No one at IDP would speak to the HES about the developments yesterday.

Reported in The Australian
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DISCLAIMER : Media releases are provided as is by the source mentioned and have not been edited or checked for accuracy. Any queries should be directed to the source of the article itself.

Change to CPA Australia's postgraduate strategy ensures diverse offering for MBA studies

Pathways towards members obtaining a masters degree will be streamlined under a postgraduate strategy change by CPA Australia. This change in strategy builds on the strength and reputation of the CPA Program in the marketplace and will enable member access into a broad range of MBAs.

Current MBA credit arrangements with Charles Sturt University, Curtin University and Deakin University and a wide range of other universities around Australia will continue.

Intakes into the three CPA MBA programs - Charles Sturt University, Curtin University and Deakin University - will cease at the end of 2006, however, students enrolled at that time will be unaffected as they will be able to complete their CPA MBA studies and obtain the qualification.

The rationale for this change is to ensure that a diverse offering of postgraduate opportunities is available to all members of CPA Australia and that credit arrangements (recognition of the completion of the CPA Program segments by universities) be pursued to the maximum extent to assist members in completing these programs in the shortest possible timeframe and at less expense.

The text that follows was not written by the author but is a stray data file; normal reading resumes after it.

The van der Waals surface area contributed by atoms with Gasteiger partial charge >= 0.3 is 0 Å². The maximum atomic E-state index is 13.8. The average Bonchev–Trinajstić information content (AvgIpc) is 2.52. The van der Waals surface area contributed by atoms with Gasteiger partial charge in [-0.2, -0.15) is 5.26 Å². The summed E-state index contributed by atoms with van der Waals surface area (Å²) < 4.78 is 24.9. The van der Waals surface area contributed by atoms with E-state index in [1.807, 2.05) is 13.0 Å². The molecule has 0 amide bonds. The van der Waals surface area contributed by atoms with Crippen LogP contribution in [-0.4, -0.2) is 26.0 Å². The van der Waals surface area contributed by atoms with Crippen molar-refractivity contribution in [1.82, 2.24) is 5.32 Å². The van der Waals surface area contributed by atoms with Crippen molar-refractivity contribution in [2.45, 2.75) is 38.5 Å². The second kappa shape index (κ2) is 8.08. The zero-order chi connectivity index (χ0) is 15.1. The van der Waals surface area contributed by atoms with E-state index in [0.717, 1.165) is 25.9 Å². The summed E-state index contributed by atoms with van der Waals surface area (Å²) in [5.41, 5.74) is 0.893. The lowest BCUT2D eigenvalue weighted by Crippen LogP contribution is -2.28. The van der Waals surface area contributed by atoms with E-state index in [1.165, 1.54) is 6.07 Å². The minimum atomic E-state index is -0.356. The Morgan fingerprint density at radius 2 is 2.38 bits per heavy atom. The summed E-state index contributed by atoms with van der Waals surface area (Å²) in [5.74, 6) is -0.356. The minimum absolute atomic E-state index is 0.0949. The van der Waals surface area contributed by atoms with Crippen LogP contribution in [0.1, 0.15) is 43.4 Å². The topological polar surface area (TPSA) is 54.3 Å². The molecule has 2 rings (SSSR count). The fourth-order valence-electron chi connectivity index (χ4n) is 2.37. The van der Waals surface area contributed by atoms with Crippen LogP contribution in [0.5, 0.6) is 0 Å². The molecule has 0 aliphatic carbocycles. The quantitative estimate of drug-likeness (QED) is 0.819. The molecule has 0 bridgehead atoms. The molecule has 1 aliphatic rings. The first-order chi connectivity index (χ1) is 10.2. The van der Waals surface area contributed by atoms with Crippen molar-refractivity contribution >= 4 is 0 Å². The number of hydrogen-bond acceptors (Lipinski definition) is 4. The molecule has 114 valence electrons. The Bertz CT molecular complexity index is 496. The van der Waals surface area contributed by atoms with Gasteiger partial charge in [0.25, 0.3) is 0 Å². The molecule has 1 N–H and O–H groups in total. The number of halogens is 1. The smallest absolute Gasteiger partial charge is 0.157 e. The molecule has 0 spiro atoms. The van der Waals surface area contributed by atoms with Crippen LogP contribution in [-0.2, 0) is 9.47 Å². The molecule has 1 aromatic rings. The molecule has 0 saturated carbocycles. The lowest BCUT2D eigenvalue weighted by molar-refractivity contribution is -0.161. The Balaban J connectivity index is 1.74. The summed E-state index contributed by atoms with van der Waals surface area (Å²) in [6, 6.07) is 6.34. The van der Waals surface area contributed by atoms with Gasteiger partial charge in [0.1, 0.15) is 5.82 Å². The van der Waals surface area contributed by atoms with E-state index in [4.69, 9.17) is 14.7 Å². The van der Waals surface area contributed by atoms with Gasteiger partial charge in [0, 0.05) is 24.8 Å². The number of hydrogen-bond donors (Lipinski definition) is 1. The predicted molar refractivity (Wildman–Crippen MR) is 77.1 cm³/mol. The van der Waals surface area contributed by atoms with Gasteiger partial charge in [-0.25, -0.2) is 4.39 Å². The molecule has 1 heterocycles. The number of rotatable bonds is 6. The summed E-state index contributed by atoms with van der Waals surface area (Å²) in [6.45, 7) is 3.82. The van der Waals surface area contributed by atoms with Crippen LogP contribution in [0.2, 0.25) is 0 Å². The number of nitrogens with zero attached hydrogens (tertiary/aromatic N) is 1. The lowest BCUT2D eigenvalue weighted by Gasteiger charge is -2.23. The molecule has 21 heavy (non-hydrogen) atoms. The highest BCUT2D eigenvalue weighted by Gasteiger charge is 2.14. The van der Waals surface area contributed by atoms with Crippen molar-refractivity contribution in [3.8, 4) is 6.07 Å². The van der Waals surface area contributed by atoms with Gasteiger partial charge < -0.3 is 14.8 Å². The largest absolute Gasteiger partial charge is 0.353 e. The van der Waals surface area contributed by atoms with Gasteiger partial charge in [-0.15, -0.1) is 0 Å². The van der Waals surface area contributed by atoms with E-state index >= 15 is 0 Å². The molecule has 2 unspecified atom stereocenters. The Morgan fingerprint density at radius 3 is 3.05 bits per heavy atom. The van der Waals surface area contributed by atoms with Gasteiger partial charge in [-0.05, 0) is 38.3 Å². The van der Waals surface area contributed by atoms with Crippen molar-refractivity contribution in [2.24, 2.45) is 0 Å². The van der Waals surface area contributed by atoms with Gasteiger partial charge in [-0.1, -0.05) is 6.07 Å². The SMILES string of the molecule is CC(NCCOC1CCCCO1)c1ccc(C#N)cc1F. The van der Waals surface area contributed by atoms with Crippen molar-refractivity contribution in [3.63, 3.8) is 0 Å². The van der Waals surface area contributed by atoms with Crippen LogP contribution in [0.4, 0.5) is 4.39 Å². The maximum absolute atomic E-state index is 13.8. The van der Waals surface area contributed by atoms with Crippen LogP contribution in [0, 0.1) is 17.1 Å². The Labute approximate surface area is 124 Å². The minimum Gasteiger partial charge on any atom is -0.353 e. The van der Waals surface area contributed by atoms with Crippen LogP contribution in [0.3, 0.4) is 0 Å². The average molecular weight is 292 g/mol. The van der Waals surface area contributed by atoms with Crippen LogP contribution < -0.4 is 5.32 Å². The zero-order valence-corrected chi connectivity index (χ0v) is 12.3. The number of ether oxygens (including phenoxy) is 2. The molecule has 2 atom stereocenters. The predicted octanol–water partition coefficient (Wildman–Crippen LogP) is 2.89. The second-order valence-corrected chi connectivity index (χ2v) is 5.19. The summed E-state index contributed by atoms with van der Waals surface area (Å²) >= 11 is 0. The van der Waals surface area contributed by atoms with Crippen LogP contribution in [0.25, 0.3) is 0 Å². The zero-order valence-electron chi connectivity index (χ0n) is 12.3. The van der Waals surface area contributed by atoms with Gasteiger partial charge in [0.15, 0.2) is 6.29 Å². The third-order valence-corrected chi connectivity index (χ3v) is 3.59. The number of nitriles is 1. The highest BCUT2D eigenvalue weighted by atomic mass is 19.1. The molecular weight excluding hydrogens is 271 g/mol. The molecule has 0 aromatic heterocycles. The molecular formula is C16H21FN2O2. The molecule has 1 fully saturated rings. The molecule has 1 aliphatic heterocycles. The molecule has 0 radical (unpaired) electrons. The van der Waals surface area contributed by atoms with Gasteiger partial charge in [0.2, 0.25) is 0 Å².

CPA Australia will continue to encourage and support our members to choose the best MBA for their career progression. While the CPA MBA will be discontinued from January 2007, members currently completing the CPA MBA will continue to be supported.

The MBA programs on offer include both on campus and distance learning study options.

Members based outside of Australia will continue to have access to MBAs through off-shore programs from Australian universities as well as through distance learning.

For further information regarding MBA credit arrangements or the CPA MBA transition arrangements, contact Michelle Webb, education development executive, by email at michelle.webb@cpaaustralia.com.au or by phone on +61 3 9606 9603.

DISCLAIMER : Media releases are provided as is by the source mentioned and have not been edited or checked for accuracy. Any queries should be directed to the source of the article itself.

Thursday

UNSW sets its sights on India

THE University of NSW is boosting its profile in India, a nation with significant research strengths "largely neglected" by Australia's higher education sector.

UNSW deputy vice-chancellor (international and development) John Ingleson said India's rapid economic growth would see its better universities evolve into powerful institutions within 10 years, but it remained "off the radar" in Australia.